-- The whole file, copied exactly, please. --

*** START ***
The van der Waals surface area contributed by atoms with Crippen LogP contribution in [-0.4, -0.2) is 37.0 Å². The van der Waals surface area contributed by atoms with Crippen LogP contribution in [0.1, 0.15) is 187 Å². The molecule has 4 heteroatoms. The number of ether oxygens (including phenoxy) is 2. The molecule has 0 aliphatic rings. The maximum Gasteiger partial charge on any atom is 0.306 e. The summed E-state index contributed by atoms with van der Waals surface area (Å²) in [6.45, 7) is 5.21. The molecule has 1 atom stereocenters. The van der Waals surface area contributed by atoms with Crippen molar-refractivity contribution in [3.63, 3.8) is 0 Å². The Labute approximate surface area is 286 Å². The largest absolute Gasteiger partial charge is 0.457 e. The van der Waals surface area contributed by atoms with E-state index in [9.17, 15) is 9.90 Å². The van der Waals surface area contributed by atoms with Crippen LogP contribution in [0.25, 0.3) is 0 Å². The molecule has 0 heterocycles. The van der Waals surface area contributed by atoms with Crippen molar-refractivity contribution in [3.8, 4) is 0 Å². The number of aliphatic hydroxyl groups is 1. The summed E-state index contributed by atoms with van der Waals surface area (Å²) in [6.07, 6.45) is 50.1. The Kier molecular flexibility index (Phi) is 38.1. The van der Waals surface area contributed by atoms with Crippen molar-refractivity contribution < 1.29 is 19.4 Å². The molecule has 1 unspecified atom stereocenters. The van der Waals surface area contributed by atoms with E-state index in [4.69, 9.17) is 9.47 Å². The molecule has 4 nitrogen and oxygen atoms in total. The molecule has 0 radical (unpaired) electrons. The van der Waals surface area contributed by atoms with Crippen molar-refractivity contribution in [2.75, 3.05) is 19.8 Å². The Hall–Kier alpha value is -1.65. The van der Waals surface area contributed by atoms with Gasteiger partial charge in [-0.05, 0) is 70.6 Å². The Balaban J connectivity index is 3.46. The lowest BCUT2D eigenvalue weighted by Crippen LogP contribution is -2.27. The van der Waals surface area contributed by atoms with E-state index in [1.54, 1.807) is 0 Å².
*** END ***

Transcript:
The van der Waals surface area contributed by atoms with Crippen LogP contribution in [-0.4, -0.2) is 37.0 Å². The van der Waals surface area contributed by atoms with Crippen LogP contribution in [0.1, 0.15) is 187 Å². The molecule has 4 heteroatoms. The number of ether oxygens (including phenoxy) is 2. The molecule has 0 aliphatic rings. The maximum Gasteiger partial charge on any atom is 0.306 e. The summed E-state index contributed by atoms with van der Waals surface area (Å²) in [6.45, 7) is 5.21. The molecule has 1 atom stereocenters. The van der Waals surface area contributed by atoms with Crippen molar-refractivity contribution in [3.63, 3.8) is 0 Å². The Labute approximate surface area is 286 Å². The largest absolute Gasteiger partial charge is 0.457 e. The van der Waals surface area contributed by atoms with E-state index in [9.17, 15) is 9.90 Å². The van der Waals surface area contributed by atoms with Crippen LogP contribution in [0.25, 0.3) is 0 Å². The molecule has 0 heterocycles. The van der Waals surface area contributed by atoms with Crippen molar-refractivity contribution in [3.8, 4) is 0 Å². The number of aliphatic hydroxyl groups is 1. The summed E-state index contributed by atoms with van der Waals surface area (Å²) in [6.07, 6.45) is 50.1. The Kier molecular flexibility index (Phi) is 38.1. The van der Waals surface area contributed by atoms with Crippen molar-refractivity contribution < 1.29 is 19.4 Å². The molecule has 1 unspecified atom stereocenters. The van der Waals surface area contributed by atoms with E-state index in [4.69, 9.17) is 9.47 Å². The molecule has 4 nitrogen and oxygen atoms in total. The molecule has 0 radical (unpaired) electrons. The van der Waals surface area contributed by atoms with Crippen molar-refractivity contribution in [2.75, 3.05) is 19.8 Å². The Hall–Kier alpha value is -1.65. The van der Waals surface area contributed by atoms with Gasteiger partial charge in [-0.05, 0) is 70.6 Å². The Balaban J connectivity index is 3.46. The lowest BCUT2D eigenvalue weighted by Crippen LogP contribution is -2.27. The van der Waals surface area contributed by atoms with E-state index in [1.54, 1.807) is 0 Å².